Stephen Strasburg's New Contract Is Risky for Everyone Involved

The Washington Nationals have signed their young starter to a contract extension, but it's not a sure thing for anyone.

Well, it's not all that often a Scott Boras client eschews free agency and signs an extension with a team before hitting the open market. But then again, Stephen Strasburg has always been special.

According to a source familiar with the negotiations, the Washington Nationals have signed the 27-year-old right-hander to a seven-year deal worth $175 million. Reports also indicate there are rolling options after the third and fourth years, meaning Strasburg could hit the open market at the age of 31.

The deal carries with it benefits and risk for both parties.

What It Means for the Nationals

For the Nationals, they've just committed $175 million to a player who has had only one season in which he's pitched more than 200 innings. It is also the richest contract ever signed by a pitcher who has undergone Tommy John surgery (although judging by how many pitchers are having this procedure done, the record won't last for long).

Make no mistake, contracts with opt-out clauses in them benefit only the player. Yes, the Nationals appear to be in position to have one of the most electrifying young starters in the game to themselves for the next three to four years at least. But if Strasburg performs well, he will leave. If he gets hurt again or struggles, the Nats are on the hook for a ton of money and a ton of years.

But he's also one of the best young arms in all of baseball.

Strasburg in 2016

While he hasn't yet put together that Cy Young caliber season, he is off to a hot start in 2016. And even if his stats haven't been as gaudy as some would like, he has performed well in his young career.

He wasn't at his best against the Detroit Tigers on Monday night, perhaps with the contract issue weighing on his mind. He went 7 innings and gave up 4 runs on 6 hits. But he also piled up the strikeouts, tallying 11, while walking 3. And for the season he's 5-0 with a 2.76 ERA and a 2.24 fielding independent pitching (FIP), striking out 10.65 batters per nine innings while walking 2.20.

The big difference for Strasburg this year is the disappearance of home runs allowed. Last year, 12.4% of all fly balls against him went for dingers, and for his career, that number is 11.0%. This year, that number is down to 3.0%.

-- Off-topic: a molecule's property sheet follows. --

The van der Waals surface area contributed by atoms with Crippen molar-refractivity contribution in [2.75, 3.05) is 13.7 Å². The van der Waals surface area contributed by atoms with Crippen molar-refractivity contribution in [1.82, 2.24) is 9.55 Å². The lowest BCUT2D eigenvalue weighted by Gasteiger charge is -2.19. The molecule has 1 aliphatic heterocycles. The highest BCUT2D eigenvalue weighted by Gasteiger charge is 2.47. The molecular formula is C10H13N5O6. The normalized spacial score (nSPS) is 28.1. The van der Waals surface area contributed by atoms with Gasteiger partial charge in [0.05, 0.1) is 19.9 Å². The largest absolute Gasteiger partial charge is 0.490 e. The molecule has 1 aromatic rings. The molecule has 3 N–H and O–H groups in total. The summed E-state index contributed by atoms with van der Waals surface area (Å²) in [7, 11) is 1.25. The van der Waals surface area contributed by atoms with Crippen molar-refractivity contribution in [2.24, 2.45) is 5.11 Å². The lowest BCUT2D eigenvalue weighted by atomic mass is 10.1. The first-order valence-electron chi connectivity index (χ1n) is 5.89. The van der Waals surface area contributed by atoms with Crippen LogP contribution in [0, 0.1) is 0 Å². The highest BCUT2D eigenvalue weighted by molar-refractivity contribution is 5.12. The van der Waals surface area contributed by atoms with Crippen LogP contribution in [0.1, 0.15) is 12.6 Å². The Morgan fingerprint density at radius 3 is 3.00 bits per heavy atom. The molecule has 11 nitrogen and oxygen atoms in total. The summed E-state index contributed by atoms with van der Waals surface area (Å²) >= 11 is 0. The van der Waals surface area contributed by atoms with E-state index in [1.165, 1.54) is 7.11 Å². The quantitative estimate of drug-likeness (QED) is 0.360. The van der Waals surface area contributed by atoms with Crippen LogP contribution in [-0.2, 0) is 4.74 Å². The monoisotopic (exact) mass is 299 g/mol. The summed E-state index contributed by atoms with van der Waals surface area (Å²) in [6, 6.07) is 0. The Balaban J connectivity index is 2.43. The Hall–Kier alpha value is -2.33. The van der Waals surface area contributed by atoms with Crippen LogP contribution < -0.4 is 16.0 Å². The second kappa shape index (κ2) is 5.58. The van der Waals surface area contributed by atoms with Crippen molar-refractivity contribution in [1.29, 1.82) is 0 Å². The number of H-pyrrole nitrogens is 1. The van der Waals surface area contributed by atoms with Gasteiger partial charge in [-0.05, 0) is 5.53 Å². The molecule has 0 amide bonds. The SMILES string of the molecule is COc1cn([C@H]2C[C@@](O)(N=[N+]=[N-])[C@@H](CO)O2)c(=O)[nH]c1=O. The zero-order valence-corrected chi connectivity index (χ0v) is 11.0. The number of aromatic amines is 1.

Coming into his game on Monday, he was tied for second in fWAR at 1.7, and his 58 strikeouts after the Tigers game were second-most in the Majors.

And here's what he did last week against the defending world champs.

He's really, really good, folks.

What It Means for Strasburg

For Strasburg, the deal is a tremendous security blanket for a pitcher who underwent Tommy John surgery just a few years ago. As Yahoo!'s Jeff Passan noted in his excellent book The Arm, pitchers who have sustained a serious arm or elbow injury have a higher risk of being hurt again than other pitchers. Taking this money now ensures a huge payday no matter what.

However, Strasburg did likely leave some money on the table. Just last season, David Price landed a seven-year, $217 million contract, and Zack Greinke inked a six-year, $206.5 million deal.

Strasburg is younger than both those pitchers by at least three years, and Price and Greinke had accomplished more with a longer track record. However, Strasburg would have had the free agent market all to himself at the end of the year.

With Strasburg off the board, look at who's left to choose from this offseason.

So, Stras was going to get paid by somebody, injury risk and all. But in the end, he and his agent thought it was wiser to take the money now and give himself another chance to hit the open market while still a relatively young man.

And there is one other underlying wrinkle to his deal.

With Strasburg on board for potentially $175 million and Max Scherzer signed for $210 million, have the Nats priced themselves out from signing Bryce Harper to an extension before he becomes a free agent after the 2018 season? That is still a few years away, and it's too soon to tell that yet.

But the Nationals apparently feel like this is where they want to invest their money right now. They are taking on a ton of risk but also could have an incredibly dangerous rotation of Scherzer, Strasburg, Lucas Giolito and Joe Ross for the next few years, one that stacks up with the New York Mets' fearsome arms and the staff the Philadelphia Phillies could be building in the NL East.

And hey, if it ends up in a World Series parade, then whatever happens afterwards doesn't matter.